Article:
The end of Acts 28 and the fate of the historical Apostle Paul
LE3 .A278 2013
Evans, Craig A.
Master of Arts
Acadia Divinity College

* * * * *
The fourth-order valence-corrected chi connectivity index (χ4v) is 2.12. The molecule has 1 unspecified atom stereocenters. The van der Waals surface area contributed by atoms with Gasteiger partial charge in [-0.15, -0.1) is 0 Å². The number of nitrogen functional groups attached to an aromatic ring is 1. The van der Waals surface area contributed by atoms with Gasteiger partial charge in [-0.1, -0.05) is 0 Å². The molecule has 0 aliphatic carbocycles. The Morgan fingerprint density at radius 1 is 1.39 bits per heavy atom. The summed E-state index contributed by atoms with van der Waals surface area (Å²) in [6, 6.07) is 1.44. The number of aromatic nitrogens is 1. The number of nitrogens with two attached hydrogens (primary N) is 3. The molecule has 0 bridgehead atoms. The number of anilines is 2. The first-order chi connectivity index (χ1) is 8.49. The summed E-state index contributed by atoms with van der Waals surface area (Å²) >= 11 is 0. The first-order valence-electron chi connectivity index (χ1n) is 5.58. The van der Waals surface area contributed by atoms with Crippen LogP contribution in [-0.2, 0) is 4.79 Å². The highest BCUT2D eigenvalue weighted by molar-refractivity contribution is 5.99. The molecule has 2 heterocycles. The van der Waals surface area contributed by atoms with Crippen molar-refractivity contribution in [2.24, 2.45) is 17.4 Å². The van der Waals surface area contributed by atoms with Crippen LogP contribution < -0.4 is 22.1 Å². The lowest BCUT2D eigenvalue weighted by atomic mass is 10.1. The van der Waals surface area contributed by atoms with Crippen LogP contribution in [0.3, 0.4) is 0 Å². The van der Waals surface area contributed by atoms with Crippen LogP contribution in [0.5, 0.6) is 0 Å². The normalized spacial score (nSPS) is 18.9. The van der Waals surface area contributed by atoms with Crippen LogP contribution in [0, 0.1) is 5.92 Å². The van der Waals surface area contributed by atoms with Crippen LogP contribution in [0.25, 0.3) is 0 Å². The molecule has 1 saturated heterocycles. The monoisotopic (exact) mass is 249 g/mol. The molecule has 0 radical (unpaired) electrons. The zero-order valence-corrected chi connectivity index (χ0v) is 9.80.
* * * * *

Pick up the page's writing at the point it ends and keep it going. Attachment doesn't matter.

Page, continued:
The purpose of this study will be to investigate the end of Acts 28 and the fate of the historical Apostle Paul. The primary reason for this study is due to the famous historical ambiguity associated with Paul’s fate following Acts 28. Initially, this thesis examines the widespread ambiguity and assumptions concerning Paul’s fate that exist among both modern and ancient writers. Accordingly, the various theological and literary explanations advanced by these scholars are examined in light of Acts and the significant historical events that shaped Christian, Jewish and Roman history. Consequently, this study proposes that Luke was completely unaware of Paul’s death at the time of his writing Luke-Acts. This proposition is supported both internally by examining the language of Acts in the context of Rome, and externally by investigating the epic events that occurred in A.D. 64 and beyond. Furthermore, this study also proposes that Paul’s situation at the end of Acts is not a literary fabrication, but an authentic historical account that reflects the contemporary legal and business language of Rome in Paul’s day. Simultaneously, while addressing the critical issue of chronology, this study further proposes that Luke-Acts was written no later than A.D. 64. Finally, the historic tradition of Paul’s trial, martyrdom, and burial in Rome is summarily discussed and affirmed.
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